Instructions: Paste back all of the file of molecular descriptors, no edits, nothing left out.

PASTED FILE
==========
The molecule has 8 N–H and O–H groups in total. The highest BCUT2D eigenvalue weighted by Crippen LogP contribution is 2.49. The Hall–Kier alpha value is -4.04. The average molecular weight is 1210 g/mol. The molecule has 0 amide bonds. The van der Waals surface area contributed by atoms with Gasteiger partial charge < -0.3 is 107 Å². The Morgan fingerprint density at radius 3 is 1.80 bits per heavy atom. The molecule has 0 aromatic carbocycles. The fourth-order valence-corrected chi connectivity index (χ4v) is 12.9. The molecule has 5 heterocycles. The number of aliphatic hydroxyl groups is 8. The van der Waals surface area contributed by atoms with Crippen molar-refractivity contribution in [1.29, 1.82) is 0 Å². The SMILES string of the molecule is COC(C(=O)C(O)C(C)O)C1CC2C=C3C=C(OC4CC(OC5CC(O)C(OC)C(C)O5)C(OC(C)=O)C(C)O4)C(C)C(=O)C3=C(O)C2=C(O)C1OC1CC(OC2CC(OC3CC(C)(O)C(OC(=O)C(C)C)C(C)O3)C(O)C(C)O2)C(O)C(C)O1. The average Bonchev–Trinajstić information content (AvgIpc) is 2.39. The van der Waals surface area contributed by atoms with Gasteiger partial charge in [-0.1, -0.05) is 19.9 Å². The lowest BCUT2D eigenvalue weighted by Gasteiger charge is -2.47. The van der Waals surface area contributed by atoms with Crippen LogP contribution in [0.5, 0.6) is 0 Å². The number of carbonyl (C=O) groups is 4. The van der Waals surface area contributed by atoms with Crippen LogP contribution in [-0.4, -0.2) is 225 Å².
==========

The molecule has 8 N–H and O–H groups in total. The highest BCUT2D eigenvalue weighted by Crippen LogP contribution is 2.49. The Hall–Kier alpha value is -4.04. The average molecular weight is 1210 g/mol. The molecule has 0 amide bonds. The van der Waals surface area contributed by atoms with Gasteiger partial charge < -0.3 is 107 Å². The Morgan fingerprint density at radius 3 is 1.80 bits per heavy atom. The molecule has 0 aromatic carbocycles. The fourth-order valence-corrected chi connectivity index (χ4v) is 12.9. The molecule has 5 heterocycles. The number of aliphatic hydroxyl groups is 8. The van der Waals surface area contributed by atoms with Crippen molar-refractivity contribution in [1.29, 1.82) is 0 Å². The SMILES string of the molecule is COC(C(=O)C(O)C(C)O)C1CC2C=C3C=C(OC4CC(OC5CC(O)C(OC)C(C)O5)C(OC(C)=O)C(C)O4)C(C)C(=O)C3=C(O)C2=C(O)C1OC1CC(OC2CC(OC3CC(C)(O)C(OC(=O)C(C)C)C(C)O3)C(O)C(C)O2)C(O)C(C)O1. The average Bonchev–Trinajstić information content (AvgIpc) is 2.39. The van der Waals surface area contributed by atoms with Gasteiger partial charge in [-0.1, -0.05) is 19.9 Å². The lowest BCUT2D eigenvalue weighted by Gasteiger charge is -2.47. The van der Waals surface area contributed by atoms with Crippen LogP contribution in [0.5, 0.6) is 0 Å². The number of carbonyl (C=O) groups is 4. The van der Waals surface area contributed by atoms with Crippen LogP contribution in [-0.4, -0.2) is 225 Å².